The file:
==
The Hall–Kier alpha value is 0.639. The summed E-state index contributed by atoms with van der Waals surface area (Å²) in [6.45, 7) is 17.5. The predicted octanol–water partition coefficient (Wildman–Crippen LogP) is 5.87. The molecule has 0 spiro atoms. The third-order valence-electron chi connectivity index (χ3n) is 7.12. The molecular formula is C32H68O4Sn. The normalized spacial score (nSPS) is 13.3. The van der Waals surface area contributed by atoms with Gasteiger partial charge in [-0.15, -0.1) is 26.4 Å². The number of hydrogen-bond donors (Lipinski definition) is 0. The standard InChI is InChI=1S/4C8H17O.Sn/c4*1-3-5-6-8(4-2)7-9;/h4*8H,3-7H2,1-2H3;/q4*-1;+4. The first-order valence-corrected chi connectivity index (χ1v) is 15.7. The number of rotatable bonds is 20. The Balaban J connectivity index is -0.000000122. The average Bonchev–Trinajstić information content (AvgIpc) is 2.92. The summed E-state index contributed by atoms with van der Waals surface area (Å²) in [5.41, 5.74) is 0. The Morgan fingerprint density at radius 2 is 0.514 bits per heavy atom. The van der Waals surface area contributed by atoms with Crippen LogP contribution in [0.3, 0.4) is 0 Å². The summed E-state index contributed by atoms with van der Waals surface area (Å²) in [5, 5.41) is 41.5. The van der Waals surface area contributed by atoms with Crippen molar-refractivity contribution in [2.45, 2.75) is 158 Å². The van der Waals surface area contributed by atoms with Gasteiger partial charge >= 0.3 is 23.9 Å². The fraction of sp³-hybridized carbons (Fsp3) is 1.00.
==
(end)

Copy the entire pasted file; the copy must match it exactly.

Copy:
The Hall–Kier alpha value is 0.639. The summed E-state index contributed by atoms with van der Waals surface area (Å²) in [6.45, 7) is 17.5. The predicted octanol–water partition coefficient (Wildman–Crippen LogP) is 5.87. The molecule has 0 spiro atoms. The third-order valence-electron chi connectivity index (χ3n) is 7.12. The molecular formula is C32H68O4Sn. The normalized spacial score (nSPS) is 13.3. The van der Waals surface area contributed by atoms with Gasteiger partial charge in [-0.15, -0.1) is 26.4 Å². The number of hydrogen-bond donors (Lipinski definition) is 0. The standard InChI is InChI=1S/4C8H17O.Sn/c4*1-3-5-6-8(4-2)7-9;/h4*8H,3-7H2,1-2H3;/q4*-1;+4. The first-order valence-corrected chi connectivity index (χ1v) is 15.7. The number of rotatable bonds is 20. The Balaban J connectivity index is -0.000000122. The average Bonchev–Trinajstić information content (AvgIpc) is 2.92. The summed E-state index contributed by atoms with van der Waals surface area (Å²) in [5.41, 5.74) is 0. The Morgan fingerprint density at radius 2 is 0.514 bits per heavy atom. The van der Waals surface area contributed by atoms with Crippen LogP contribution in [0.3, 0.4) is 0 Å². The summed E-state index contributed by atoms with van der Waals surface area (Å²) in [5, 5.41) is 41.5. The van der Waals surface area contributed by atoms with Crippen molar-refractivity contribution in [2.45, 2.75) is 158 Å². The van der Waals surface area contributed by atoms with Gasteiger partial charge >= 0.3 is 23.9 Å². The fraction of sp³-hybridized carbons (Fsp3) is 1.00.